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    Research Letter
    January 8, 2020

    Electric Scooter Injuries and Hospital Admissions in the United States, 2014-2018

    Author Affiliations
    • 1Department of Urology, University of California, San Francisco
    • 2Department of Epidemiology and Biostatistics, University of California, San Francisco
    JAMA Surg. Published online January 8, 2020. doi:10.1001/jamasurg.2019.5423

    Electric scooters (e-scooters) are a novel, rapid, and convenient mode of transportation with increasing accessibility across the United States.1 E-scooter use may decrease traffic congestion and increase public transit use.2 Expansion of e-scooters in dense, high-traffic urban areas will affect rider injury in unknown ways and lead to new policies already implemented by some major cities.3 With the influx of e-scooter availability in urban areas, particularly in the past year,3 we sought to investigate trends of injury and hospital admission.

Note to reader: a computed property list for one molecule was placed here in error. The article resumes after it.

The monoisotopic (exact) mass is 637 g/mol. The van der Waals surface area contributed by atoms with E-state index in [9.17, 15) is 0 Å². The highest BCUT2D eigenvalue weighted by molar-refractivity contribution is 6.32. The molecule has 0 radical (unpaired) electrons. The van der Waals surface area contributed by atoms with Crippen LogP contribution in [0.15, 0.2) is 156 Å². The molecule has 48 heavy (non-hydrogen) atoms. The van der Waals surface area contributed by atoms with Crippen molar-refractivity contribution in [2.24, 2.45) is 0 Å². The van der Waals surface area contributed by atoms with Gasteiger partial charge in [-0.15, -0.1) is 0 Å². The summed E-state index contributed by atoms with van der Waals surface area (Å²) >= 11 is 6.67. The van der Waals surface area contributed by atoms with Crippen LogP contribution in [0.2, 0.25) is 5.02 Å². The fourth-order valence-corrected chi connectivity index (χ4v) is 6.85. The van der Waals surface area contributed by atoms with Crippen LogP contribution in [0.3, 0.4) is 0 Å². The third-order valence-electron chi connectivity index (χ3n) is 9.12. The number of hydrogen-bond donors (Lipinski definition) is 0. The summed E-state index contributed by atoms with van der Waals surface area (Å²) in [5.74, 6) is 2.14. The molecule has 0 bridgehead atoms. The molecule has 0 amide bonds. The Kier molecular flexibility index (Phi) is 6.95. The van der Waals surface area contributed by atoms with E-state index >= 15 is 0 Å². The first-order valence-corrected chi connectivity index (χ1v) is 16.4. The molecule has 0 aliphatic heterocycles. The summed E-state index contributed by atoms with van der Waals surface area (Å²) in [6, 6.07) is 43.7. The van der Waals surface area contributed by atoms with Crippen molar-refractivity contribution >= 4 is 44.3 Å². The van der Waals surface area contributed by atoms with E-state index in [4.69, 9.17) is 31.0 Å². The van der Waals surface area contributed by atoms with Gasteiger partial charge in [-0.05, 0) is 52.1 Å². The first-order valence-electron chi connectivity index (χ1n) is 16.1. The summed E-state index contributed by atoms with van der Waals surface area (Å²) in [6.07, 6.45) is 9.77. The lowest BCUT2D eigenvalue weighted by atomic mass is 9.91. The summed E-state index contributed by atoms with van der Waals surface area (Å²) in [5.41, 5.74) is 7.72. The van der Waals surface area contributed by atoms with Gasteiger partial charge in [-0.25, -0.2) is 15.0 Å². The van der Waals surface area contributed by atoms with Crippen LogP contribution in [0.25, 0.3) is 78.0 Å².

The National Electronic Injury Surveillance System (NEISS) provides national estimates of injuries that present to emergency departments across the United States (https://www.cpsc.gov/Research--Statistics/NEISS-Injury-Data). We queried NEISS for injuries related to powered scooters (code 5042) from 2014 to 2018, with keyword scooter in the description (n = 1037). We excluded non–e-scooter injuries (n = 49). We used NEISS complex sampling design to obtain US population projections of injuries and hospital admissions. Population estimates from the US Census Bureau (https://www.census.gov/programs-surveys/popest/data/data-sets.html) were used for the direct method of age adjustment. The data source was public, deidentified, and was exempt from the University of California, San Francisco, institutional review board approval. Owing to the use of deidentified data, patient consent was not obtained. We applied linear regression to determine trends of injuries and admissions. We used Stata, version 15 (StataCorp); 2-sided P values less than .05 were considered significant.